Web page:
Friday, January 29, 2010 The difference between the Olympic Games and other sporting ventures is sheer drama.
Not the kind Hollywood makes up in a goofy script.
The real type that can’t be simulated.
The Olympics are not necessarily a once-in-a-lifetime experience, but they can be. Often they boil down to a few minutes — or even a precious few seconds. Participants not only have to be spectacular to claim Olympic gold, but virtually mistake-free under intense glare.
And the Olympics are not just about individuals or teams competing, but also representing their respective countries. How often have we seen even our most hardened athletes weep as “The Star Spangled Banner” played? Sometimes, it’s been difficult to not cry along with them.
That’s most Olympics. Such feelings become even more extreme when somebody from Oakland County is involved.
Not just those who trained here, but those who were raised here. Attended our schools. Lived in our neighborhoods.
The kids next door. Or across the street. Or from the next block.
Hasn’t happened that often when the result is Olympic gold. But it could next month when Meryl Davis and Charlie White, an ice dancing team, compete in Vancouver.
They are the two-time defending U.S. national champions, having beaten Tanith Belbin and Ben Agosto — the 2006 Olympic silver medalists and their former training partners — for the first time last weekend at the U.S. Championships in Spokane, Wash.
Davis was raised in West Bloomfield, White in Bloomfield Hills. Both were born in Royal Oak. Each is a student at the University of Michigan. They train in Canton, but have trained much of their careers in Oakland County.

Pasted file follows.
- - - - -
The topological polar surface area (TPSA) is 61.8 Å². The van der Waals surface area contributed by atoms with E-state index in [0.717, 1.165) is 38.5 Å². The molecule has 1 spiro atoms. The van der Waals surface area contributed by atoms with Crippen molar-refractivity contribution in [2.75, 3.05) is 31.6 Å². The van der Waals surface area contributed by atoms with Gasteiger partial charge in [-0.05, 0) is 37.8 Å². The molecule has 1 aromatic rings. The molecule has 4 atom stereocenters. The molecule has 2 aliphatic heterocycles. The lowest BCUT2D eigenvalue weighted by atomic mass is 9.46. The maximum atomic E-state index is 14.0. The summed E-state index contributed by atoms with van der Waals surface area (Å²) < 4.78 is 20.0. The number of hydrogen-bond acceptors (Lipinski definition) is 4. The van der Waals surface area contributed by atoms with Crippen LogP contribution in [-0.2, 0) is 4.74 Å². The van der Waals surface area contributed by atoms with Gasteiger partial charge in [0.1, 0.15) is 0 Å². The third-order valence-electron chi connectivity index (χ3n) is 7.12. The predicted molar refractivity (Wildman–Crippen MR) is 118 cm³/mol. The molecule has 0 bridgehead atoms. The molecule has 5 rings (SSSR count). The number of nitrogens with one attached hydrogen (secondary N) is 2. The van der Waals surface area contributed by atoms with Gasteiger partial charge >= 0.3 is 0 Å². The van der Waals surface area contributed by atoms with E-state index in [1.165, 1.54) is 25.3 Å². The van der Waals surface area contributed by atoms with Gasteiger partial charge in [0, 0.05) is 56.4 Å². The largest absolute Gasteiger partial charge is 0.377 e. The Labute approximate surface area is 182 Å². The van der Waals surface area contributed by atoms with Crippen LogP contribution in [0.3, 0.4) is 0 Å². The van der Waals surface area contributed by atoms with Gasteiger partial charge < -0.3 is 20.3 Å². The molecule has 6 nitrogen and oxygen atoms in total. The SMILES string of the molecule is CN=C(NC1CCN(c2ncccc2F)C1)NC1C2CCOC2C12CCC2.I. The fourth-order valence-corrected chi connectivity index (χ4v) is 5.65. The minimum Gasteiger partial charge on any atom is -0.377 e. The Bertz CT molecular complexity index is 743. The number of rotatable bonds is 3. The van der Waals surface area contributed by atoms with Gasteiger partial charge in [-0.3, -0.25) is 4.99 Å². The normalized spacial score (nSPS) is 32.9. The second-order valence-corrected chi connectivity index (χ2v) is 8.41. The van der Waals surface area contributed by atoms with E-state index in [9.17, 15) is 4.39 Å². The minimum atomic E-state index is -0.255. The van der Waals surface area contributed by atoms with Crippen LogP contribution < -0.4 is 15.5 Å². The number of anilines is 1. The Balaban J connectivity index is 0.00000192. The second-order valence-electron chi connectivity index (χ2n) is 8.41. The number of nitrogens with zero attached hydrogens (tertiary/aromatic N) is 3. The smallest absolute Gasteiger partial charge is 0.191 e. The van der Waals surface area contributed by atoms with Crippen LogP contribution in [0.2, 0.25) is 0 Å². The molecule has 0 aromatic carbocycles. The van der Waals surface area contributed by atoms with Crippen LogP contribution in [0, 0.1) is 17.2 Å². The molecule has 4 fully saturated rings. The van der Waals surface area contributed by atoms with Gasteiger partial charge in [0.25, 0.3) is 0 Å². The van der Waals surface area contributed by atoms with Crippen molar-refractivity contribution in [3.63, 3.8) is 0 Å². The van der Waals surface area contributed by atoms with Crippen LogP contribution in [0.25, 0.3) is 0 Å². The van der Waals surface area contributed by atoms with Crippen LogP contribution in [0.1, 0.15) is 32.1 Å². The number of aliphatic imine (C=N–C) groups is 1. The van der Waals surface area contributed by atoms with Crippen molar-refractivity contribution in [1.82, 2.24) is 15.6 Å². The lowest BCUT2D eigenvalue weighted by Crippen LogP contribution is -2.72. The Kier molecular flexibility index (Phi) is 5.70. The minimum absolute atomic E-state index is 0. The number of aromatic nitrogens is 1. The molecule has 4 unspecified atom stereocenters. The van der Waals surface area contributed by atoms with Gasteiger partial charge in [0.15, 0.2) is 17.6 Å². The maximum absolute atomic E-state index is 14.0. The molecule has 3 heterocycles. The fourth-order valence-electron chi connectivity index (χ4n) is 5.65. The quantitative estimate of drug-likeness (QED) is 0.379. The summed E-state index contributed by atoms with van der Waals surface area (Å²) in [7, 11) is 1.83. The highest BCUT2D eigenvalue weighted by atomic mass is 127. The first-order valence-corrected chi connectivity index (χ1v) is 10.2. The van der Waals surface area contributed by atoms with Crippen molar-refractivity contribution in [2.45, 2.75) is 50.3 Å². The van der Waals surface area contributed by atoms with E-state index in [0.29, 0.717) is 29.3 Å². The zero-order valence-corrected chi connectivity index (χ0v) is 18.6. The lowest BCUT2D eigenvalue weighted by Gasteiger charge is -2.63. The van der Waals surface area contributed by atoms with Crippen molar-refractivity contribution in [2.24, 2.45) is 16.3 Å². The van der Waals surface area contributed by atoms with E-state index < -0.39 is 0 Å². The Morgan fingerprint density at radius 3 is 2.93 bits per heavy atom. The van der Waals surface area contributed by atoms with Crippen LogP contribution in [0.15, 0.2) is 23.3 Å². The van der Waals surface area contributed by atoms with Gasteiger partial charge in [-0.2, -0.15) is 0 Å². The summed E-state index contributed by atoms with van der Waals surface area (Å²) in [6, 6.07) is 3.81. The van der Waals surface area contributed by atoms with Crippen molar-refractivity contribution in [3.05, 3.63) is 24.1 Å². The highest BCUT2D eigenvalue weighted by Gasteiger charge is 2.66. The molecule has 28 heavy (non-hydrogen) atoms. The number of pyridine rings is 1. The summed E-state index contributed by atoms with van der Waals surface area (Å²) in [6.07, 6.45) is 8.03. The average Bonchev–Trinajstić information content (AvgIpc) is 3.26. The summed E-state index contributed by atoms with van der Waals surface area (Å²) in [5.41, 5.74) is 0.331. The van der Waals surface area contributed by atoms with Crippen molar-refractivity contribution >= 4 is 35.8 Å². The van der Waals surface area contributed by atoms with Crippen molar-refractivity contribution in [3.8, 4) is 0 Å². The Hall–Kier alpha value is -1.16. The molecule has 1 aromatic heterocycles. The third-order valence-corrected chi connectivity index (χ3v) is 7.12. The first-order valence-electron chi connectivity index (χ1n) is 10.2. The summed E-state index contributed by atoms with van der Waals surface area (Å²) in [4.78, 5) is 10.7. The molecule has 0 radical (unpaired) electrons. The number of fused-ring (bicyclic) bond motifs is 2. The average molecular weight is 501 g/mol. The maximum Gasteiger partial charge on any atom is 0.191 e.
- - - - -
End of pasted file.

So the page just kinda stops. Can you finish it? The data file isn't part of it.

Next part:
Ice dance is not a sport in which the U.S. has traditionally excelled during the Olympic Games. The silver medal by Belbin and Agosto was just the second time the U.S. medaled in the sport, the first since its Olympic debut in 1976. No American ice dance team has ever won an Olympic gold medal. Davis and White are going for history. But they have a good chance, having performed well recently at the international level.
And they are Oakland County’s own. Figure skating in this county has a long tradition of stars who have come here to train, primarily at the Detroit Skating Club in Bloomfield Township or Onyx in Rochester, but this is different.
Belbin was born in Canada and Agosto is from Chicago.
Tara Lipinski, who captured the women’s gold medal in the 1998 in Nagano, trained at the Detroit Skate Club, but she was born and raised near Philadelphia. Todd Eldredge, several times the U.S. men’s champion, also trained in this area, but he is from Massachusetts.
Nicole Bobek and Alissa Czisny are among other past U.S. women’s champions who trained here, but are from other parts of the country.
Davis and White are about as local as it gets. And it’s not unlike past stories that have kept us on the edge our seats during the Olympics.
Like when swimmer Peter Vanderkaay from Rochester Hills brought back gold medals from the 2004 and 2008 Olympic games as a teammate of Michael Phelps on relays, as well as bronze individually.
We remember seeing Hazel Park’s Steve Fraser winning gold in Greco-Roman wrestling at the 1984 Olympics in Los Angeles.
There was never more high drama when Micki King, who learned to swim at the YMCA in Downtown Pontiac, broke her wrist on her ninth dive in the 1968 Olympics, knocking her off the medal podium. Heartbreak became utter joy when, four years later, King won the gold medal.
Like King, Hayes Jones attended Pontiac Central. In 1964, during what was golden era of track and field in this country, he won the 110-meter hurdles at the Tokyo games.
They were all special stories, inspiring in their own way.
For Davis and White, it’s a unique togetherness. They have been a team for 13 years, since they were little kids, and there was a time when it didn’t seem possible they could come this far. But unlike other ice dance couples, who tend to change partners at the first sign of adversity, they have persevered.
Sure. Everybody around here will be watching especially close when they take the ice in Vancouver next month.
Our hearts will be racing. Our fingers will be crossed.
It’ll be another great Oakland County Olympic moment. They don’t happen that often, you know.
Guess that’s what makes them especially sweet when they do.
Pat Caputo is a senior sports reporter and a columnist for The Oakland Press. Contact him at email@example.com and read his blog at theoaklandpress.com.
Friday, January 29, 2010
The difference between the Olympic Games and other sporting ventures is sheer drama.